The world is changing. And so are our heroes. Meet Priya, a tiger-riding, evil vanquishing superheroine from India. No more of the cliched “knight in shining amour”. This comic crusader is someone girls from the subcontinent can look up to and feel empowered. The first launch of the series was in December of 2014, exactly 2 years after the gruesome gang-rape of a young woman in Delhi.
Priya: The Origin Story
The first edition, Priya’s Shakhti, shows the origin story of Priya. She is a humble girl from a quaint village in India. In a horrible turn of events, Priya gets raped by men of her village. When she informs her family of the ordeal, her family shuns and ostracizes her. Instead of serving justice, the village elders blame her for provoking the men. Scared and lost, Priya flees to the forest to end her life. The goddess Parvati sees her plight and offers her retribution. Together, they confront the rapists and put an end to sexual violence. Priya, with her newfound powers, goes on to stop sexual violence and battle the stigma around rape and rape victims.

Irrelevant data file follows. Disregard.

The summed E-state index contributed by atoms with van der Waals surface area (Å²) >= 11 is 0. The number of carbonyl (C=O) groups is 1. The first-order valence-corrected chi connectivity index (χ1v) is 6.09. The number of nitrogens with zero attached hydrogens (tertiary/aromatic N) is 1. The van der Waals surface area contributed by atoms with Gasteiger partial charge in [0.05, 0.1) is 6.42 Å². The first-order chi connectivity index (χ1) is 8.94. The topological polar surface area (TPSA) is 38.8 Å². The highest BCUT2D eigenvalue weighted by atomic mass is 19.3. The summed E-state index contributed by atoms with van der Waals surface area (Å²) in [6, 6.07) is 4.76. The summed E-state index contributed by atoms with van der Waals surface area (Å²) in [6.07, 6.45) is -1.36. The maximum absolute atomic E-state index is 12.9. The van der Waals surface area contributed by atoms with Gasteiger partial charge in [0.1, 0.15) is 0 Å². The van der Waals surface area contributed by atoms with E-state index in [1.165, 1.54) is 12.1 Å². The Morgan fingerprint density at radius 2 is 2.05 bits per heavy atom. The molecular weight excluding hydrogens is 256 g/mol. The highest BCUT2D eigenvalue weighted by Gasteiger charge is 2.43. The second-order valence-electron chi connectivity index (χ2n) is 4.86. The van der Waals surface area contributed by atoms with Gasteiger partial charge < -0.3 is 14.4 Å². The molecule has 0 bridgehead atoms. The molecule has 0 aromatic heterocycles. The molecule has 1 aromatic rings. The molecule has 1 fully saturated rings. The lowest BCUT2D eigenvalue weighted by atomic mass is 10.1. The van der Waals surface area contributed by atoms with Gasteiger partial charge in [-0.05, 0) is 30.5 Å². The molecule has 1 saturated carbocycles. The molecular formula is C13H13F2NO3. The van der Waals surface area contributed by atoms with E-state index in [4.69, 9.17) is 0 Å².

Priya And The Lost Girls: The Plot
In the second edition, Priya’s Mirror, Priya joins forces with acid-attack victims to combat acid attack on women. The third edition picks off right after. Priya returns home and finds that there are no girls left in her village. They have been trapped by the powerful sex-trafficker Rahu, an evil demon who runs an underground brothel. Priya mounts her flying tiger, Sahas, and approaches Rahu’s den. Like all superheroes, she fights the evil demon and defeats him. All the women who were forced to work as sex-workers were freed.
What is interesting is the fact the writer and creator, Ram Devineni, portrays the real challenge that most superhero comics do not; the societal scorn and stigma against sex-workers. He effectively shows how the current society makes it difficult for victims of sex-trafficking to integrate back into normal life.
Storytelling is a very powerful tool. A story can help to change people’s hearts and shape their minds. The Priya comic series effectively addresses how survivors of sexual assault and violence are treated in society, especially in the Indian subcontinent. The core message is, the shame belongs to the attacker and not the survivor.